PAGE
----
The second stage is probably the longest of them all. During this stage, your dentist removes the damaged tooth and prepares your jawbone for the process.
This stage of the dental implant procedure can take up to a few months, based on your jawbone and the time it takes to heal before the first installation.
Stage III: Implant Surgery & Bone Grafting
In the third stage, your dentist will examine whether your jawbone is ready to make the perfect foundation for a new implant. Your surgeon will perform bone grafting, placing a small bit of bone in your jaw to stabilize the implant placed within the jawbone.
Following the success of bone grafting, your dentist will place a temporary denture to give you a hang of the implant. It is during this stage that osseointegration takes place.
The bone begins to grow into and unite with the implant’s surface, incorporating it into the normal gumline. Depending on the time taken to heal, the procedure can take three to nine months to function like the roots of a natural tooth.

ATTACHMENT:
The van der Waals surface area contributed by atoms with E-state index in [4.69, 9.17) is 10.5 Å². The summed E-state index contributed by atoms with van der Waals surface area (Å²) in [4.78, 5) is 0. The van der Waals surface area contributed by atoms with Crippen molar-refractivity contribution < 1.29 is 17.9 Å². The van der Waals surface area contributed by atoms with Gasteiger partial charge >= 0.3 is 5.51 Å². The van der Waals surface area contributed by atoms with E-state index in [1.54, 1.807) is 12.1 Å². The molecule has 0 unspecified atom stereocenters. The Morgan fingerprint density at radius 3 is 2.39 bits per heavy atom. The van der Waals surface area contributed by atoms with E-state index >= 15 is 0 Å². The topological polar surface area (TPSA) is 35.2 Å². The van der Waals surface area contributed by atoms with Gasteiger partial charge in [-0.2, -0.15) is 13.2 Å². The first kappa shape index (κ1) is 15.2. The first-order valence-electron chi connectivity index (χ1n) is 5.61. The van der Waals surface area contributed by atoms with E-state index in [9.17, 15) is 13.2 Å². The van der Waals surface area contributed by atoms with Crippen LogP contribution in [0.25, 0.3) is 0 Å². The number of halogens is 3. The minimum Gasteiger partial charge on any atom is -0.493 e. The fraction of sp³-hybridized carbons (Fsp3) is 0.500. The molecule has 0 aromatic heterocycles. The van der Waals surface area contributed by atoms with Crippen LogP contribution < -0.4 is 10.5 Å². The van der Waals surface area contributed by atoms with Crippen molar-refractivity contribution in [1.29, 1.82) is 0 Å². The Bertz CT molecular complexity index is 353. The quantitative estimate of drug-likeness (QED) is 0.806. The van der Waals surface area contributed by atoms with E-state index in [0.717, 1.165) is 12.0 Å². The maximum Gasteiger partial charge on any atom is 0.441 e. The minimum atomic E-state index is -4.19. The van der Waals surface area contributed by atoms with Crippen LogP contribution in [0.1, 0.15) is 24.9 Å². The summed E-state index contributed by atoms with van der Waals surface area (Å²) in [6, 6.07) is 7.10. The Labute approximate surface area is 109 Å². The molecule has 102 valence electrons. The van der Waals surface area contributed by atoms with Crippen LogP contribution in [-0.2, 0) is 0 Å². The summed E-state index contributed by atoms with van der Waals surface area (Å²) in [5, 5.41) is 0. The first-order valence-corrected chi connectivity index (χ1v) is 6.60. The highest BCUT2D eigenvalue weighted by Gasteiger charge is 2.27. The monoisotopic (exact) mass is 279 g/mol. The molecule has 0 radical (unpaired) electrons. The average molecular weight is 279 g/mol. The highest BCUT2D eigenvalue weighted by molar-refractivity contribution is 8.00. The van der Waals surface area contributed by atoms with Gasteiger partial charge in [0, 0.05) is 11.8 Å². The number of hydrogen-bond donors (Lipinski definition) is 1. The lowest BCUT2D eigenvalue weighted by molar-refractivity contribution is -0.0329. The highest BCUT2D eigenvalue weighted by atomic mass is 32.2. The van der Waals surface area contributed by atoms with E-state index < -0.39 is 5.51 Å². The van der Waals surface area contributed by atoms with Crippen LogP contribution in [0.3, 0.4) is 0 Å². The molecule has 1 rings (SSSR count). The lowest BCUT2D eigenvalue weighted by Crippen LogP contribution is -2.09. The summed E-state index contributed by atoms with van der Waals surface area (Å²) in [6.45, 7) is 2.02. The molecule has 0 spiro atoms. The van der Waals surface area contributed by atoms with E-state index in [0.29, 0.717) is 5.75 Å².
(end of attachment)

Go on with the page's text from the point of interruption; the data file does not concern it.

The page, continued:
Stage IV: Placing The Abutment
Once you are comfortable with your temporary dentures and the osseointegration process is complete, it’s time for the local surgeon to install the abutment. The local surgeon will perform this procedure under anesthesia, reopening your gums to expose the temporary implant in tooth.
The local surgeon will then screw the abutment into the dental implant. After that, the local surgeon will reattach the gum tissue to the abutment and allow it to recover for one to two weeks. Later, the prosthetic tooth will be connected to the abutment.
Stage V: Fitting The New Artificial Teeth
After your gums have healed, it’s time to remodel your smile with the perfect implants. During this stage, your dentist will take impressions of your mouth and existing teeth.